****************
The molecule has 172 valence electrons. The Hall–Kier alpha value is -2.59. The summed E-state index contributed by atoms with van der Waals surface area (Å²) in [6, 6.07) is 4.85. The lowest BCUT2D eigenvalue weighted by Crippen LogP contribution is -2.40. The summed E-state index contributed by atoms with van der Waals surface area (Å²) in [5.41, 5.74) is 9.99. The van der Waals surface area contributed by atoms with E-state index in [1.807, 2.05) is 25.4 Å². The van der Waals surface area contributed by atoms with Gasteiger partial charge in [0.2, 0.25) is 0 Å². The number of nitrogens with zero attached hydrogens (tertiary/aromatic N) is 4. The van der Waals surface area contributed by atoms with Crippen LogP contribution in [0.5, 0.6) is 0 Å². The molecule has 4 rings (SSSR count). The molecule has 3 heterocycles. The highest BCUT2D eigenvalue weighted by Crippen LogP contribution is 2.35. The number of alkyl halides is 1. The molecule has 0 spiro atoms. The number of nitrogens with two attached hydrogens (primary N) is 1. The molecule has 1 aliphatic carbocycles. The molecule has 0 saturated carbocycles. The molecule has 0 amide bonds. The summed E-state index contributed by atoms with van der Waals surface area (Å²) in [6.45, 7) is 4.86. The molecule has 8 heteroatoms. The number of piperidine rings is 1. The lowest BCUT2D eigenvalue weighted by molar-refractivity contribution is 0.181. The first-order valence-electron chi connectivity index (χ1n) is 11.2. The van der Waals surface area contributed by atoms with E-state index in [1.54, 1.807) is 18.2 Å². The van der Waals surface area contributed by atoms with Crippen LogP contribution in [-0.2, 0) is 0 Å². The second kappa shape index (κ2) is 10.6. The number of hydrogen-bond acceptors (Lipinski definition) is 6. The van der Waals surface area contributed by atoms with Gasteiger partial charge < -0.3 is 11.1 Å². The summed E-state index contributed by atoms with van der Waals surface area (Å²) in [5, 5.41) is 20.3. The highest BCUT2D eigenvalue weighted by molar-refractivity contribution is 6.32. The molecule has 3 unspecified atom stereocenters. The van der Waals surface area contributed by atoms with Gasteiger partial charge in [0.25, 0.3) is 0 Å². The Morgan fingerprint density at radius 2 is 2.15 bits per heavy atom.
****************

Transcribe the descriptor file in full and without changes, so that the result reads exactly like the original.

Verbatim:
The molecule has 172 valence electrons. The Hall–Kier alpha value is -2.59. The summed E-state index contributed by atoms with van der Waals surface area (Å²) in [6, 6.07) is 4.85. The lowest BCUT2D eigenvalue weighted by Crippen LogP contribution is -2.40. The summed E-state index contributed by atoms with van der Waals surface area (Å²) in [5.41, 5.74) is 9.99. The van der Waals surface area contributed by atoms with E-state index in [1.807, 2.05) is 25.4 Å². The van der Waals surface area contributed by atoms with Gasteiger partial charge in [0.2, 0.25) is 0 Å². The number of nitrogens with zero attached hydrogens (tertiary/aromatic N) is 4. The van der Waals surface area contributed by atoms with Crippen LogP contribution in [0.5, 0.6) is 0 Å². The molecule has 4 rings (SSSR count). The molecule has 3 heterocycles. The highest BCUT2D eigenvalue weighted by Crippen LogP contribution is 2.35. The number of alkyl halides is 1. The molecule has 0 spiro atoms. The number of nitrogens with two attached hydrogens (primary N) is 1. The molecule has 1 aliphatic carbocycles. The molecule has 0 saturated carbocycles. The molecule has 0 amide bonds. The summed E-state index contributed by atoms with van der Waals surface area (Å²) in [6.45, 7) is 4.86. The molecule has 8 heteroatoms. The number of piperidine rings is 1. The lowest BCUT2D eigenvalue weighted by molar-refractivity contribution is 0.181. The first-order valence-electron chi connectivity index (χ1n) is 11.2. The van der Waals surface area contributed by atoms with E-state index in [1.54, 1.807) is 18.2 Å². The van der Waals surface area contributed by atoms with Crippen LogP contribution in [-0.2, 0) is 0 Å². The second kappa shape index (κ2) is 10.6. The number of hydrogen-bond acceptors (Lipinski definition) is 6. The van der Waals surface area contributed by atoms with Gasteiger partial charge < -0.3 is 11.1 Å². The summed E-state index contributed by atoms with van der Waals surface area (Å²) in [5, 5.41) is 20.3. The highest BCUT2D eigenvalue weighted by molar-refractivity contribution is 6.32. The molecule has 3 unspecified atom stereocenters. The van der Waals surface area contributed by atoms with Gasteiger partial charge in [0.25, 0.3) is 0 Å². The Morgan fingerprint density at radius 2 is 2.15 bits per heavy atom.